Protest in Tudor and Stuart times

The Early Modern Age was a time of continual riots and rebellions. The most prominent of these were:

The Pilgrimage of Grace (1536)

The Pilgrimage of Grace
The Pilgrimage of Grace

  • In 1536, rebellions took place in northern England asking Henry VIII not to dissolve the monasteries, which he had planned to do following the change in religion from Roman Catholic to Church of England. The rebels complained about 'low born' Thomas Cromwell, Henry's Chancellor, and stressed that they were the King's loyal subjects.
  • The trouble began with a march in Lincolnshire, called the Lincolnshire Rising, on 1 October. The crowds dispersed when the King's army arrived.
  • On 13 October 30,000 Yorkshire people rebelled. Led by Robert Aske, they went to York, and reopened the monasteries Henry had closed.
  • At first Henry negotiated with the rebels. However, in 1537 he sent a huge army north. Henry ordered the arrest of the leaders and about 200 people were executed for their part in the uprising.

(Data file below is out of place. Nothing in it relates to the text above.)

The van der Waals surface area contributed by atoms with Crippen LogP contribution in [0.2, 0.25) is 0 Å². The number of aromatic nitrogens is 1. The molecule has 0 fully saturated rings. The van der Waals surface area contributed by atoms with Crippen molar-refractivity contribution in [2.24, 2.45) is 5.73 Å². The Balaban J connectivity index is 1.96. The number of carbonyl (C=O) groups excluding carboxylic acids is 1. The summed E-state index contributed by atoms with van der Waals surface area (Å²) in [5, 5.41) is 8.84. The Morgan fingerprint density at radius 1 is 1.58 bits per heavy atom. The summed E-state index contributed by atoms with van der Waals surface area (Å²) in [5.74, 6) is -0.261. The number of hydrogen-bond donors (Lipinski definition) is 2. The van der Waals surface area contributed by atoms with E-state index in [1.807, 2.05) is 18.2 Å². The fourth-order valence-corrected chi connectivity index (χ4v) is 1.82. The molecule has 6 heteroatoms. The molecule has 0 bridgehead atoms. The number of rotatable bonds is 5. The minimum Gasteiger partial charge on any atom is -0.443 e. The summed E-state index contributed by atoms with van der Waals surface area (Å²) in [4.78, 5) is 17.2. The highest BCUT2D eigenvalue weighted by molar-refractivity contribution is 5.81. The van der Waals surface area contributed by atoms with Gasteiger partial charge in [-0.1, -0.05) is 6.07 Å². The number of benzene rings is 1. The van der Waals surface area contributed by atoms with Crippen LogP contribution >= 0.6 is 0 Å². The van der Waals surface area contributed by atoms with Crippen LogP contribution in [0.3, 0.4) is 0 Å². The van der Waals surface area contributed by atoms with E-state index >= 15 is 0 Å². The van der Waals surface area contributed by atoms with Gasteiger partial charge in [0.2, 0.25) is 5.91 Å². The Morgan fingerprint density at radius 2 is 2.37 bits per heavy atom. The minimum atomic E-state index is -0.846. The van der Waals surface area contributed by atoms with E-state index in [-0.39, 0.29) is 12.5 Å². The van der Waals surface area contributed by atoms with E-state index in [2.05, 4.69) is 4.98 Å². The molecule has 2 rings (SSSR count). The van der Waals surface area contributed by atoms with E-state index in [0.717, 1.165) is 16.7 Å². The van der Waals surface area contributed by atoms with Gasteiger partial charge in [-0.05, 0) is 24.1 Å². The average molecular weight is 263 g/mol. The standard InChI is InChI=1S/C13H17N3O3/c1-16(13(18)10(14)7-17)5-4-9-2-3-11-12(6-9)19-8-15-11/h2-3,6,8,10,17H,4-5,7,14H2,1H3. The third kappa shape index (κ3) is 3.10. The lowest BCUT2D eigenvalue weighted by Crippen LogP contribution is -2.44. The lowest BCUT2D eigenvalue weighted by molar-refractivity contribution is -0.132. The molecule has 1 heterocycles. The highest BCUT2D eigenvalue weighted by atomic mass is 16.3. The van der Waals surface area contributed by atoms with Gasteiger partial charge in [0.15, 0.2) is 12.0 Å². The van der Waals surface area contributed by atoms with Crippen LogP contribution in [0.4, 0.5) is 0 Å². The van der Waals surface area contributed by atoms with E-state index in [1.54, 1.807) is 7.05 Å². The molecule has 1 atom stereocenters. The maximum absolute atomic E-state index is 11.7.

After the death of Queen Mary in 1558, the Catholics of England were persecuted. They mounted a series of rebellions and plots:

The Northern Rebellion (1569)

  • In 1569, the Catholics of the north of England rebelled.
  • They were led by the Earls of Northumberland and Westmorland, and planned to depose Elizabeth and put Mary Queen of Scots onto the throne. They were supported by an army of about 4,500, many of them the earls' tenants and servants.
  • The rebels captured Durham, where they celebrated a Catholic Mass, and Barnard Castle. However, when the royal army arrived, they were easily defeated.
  • Northumberland and about 600 rebels were executed.
  • After the Northern Rebellion, the Catholics were not strong enough to attempt an open rebellion. There were several Catholic plots against Elizabeth I and James I. The most significant attempt to overthrow the monarch was the Gunpowder Plot of 1605 - a plan to blow up James I and the Parliament.